Market Power and Journalism

Market Position and Commercialization

The number of daily newspapers was 1331 in the United States in 2014 and 351 in Germany in 2015 (BDVZ 2015a; NAA 2015). Relative to the population, one daily served about 240,000 people in the United States and 230,000 people in Germany in print at that time. Standardizing print circulation relative to population shows that US daily newspapers have three-fifth the reach of German newspapers, which has to do with a stronger newspaper readership base in Germany (discussed below).

Overall newspaper circulation has decreased by 30 percent in Germany and 28 percent in the United States between 2000 and 2014 (BDVZ 2015b; NAA 2015), which means an average drop of about 500,000 print copies in Germany and about 1,000,000 in the United States per year. As one of my German informants pointed out, this annual drop in daily circulation was as if one Suddeutsche Zeitung (SZ) died each year. Similarly, an annual decrease of one million sold copies per day equals the death of two Washington Posts per year in the United States.

Despite similar drops in overall newspaper circulation, the German newspaper industry has not experienced as dramatic declines of revenue as in the United States. The reason is that US newspapers are more advertisement-driven and were hit harder by the recent economic crisis than German newspapers, which are more newspaper-sales-driven. In 2008, revenues were almost equally distributed on copy sales (49 percent) and advertisement (51 percent) in Germany (WAN 2010), while US newspapers generated a proportion of 87 percent through advertisement against 13 percent through copy sales (OECD 2010). Statistics suggest a dramatic decline in the advertising business, the result being that in 2013 US newspapers generated only 63 percent of their revenue through advertising and Germany 44 percent (BDZV 2013; NAA 2014).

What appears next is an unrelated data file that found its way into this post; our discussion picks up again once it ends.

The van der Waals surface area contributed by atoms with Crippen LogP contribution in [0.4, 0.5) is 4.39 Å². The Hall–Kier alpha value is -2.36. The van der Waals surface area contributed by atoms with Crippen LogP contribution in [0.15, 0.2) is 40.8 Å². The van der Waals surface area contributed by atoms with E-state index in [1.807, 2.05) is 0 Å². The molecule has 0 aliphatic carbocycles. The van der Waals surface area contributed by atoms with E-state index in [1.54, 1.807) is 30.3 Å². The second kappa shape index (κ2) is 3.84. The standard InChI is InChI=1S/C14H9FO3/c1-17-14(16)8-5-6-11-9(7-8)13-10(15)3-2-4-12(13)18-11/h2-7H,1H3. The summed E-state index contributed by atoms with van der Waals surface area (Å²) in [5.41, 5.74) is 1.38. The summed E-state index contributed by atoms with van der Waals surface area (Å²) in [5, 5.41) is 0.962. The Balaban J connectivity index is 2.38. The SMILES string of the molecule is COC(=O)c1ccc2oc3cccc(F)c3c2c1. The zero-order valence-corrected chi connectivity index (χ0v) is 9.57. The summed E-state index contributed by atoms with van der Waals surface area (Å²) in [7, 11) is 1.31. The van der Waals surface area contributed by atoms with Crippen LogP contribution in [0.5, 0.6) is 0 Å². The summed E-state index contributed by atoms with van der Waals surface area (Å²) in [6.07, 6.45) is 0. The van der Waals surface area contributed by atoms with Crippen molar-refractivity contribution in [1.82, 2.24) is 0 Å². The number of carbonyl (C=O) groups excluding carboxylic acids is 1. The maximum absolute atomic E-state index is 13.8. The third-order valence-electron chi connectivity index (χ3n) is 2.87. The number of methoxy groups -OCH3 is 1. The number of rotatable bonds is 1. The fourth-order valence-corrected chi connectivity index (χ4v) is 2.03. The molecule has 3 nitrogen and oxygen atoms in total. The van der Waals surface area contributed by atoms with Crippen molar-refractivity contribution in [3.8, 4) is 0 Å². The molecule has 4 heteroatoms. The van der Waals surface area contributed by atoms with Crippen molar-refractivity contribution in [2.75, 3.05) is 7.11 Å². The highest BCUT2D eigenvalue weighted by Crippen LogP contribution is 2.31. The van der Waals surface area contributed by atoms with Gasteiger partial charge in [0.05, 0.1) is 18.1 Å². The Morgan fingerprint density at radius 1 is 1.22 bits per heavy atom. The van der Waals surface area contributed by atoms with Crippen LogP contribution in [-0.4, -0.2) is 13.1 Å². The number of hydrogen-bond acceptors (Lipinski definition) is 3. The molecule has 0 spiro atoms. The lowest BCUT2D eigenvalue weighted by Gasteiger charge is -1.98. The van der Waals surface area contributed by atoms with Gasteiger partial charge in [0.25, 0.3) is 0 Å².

A significant share of the effective circulation drop in Germany can be attributed to tabloid newspapers and Bild in particular, which lost 2 million (or 44 percent) of sold circulation between 1998 and 2012 (it was 4.6 million in 1998). National newspapers remained relatively stable during the same time period: SZ gained 2 percent, FAZ lost 8 percent, and the weekly Die Zeit gained 9 percent in circulation (IVW 2016).

As mentioned above, Germany traditionally has had a much stronger newspaper readership base for a long time. The newspaper market in Germany is segmented and relatively weakly competitive—with strong regional as well as ideological identities and many small, family-owned newspapers. Both regional and editorial divisions are associated with high reader loyalty (Esser and Bruggemann 2010). The reach of newspapers, which means daily exposure to the medium among the adult population, has decreased from 78 to 70 percent in Germany between 1999 and 2009. In the United States, the reach of newspapers decreased from 54 to 43 percent between 2001 and 2007 (WAN 2006, 2010). According to another statistic, in 2015, the reach of print newspapers was 64 percent in Germany compared to 45 percent in the United States (Statista 2016).11

Newspaper readers in Germany have not migrated to the internet as quickly as in the United States. In 2008, 57 percent of the US adult population read online newspapers compared to only 21 percent in Germany (Wunsch-Vincent 2010). A 2015 research report of the Reuters Institute for the Study of Journalism suggests that Germany caught up: 60 percent of respondents in a representative survey reported they used online sources of news in the previous week, compared to 74 percent in the United States (Newman et al. 2015:52).12

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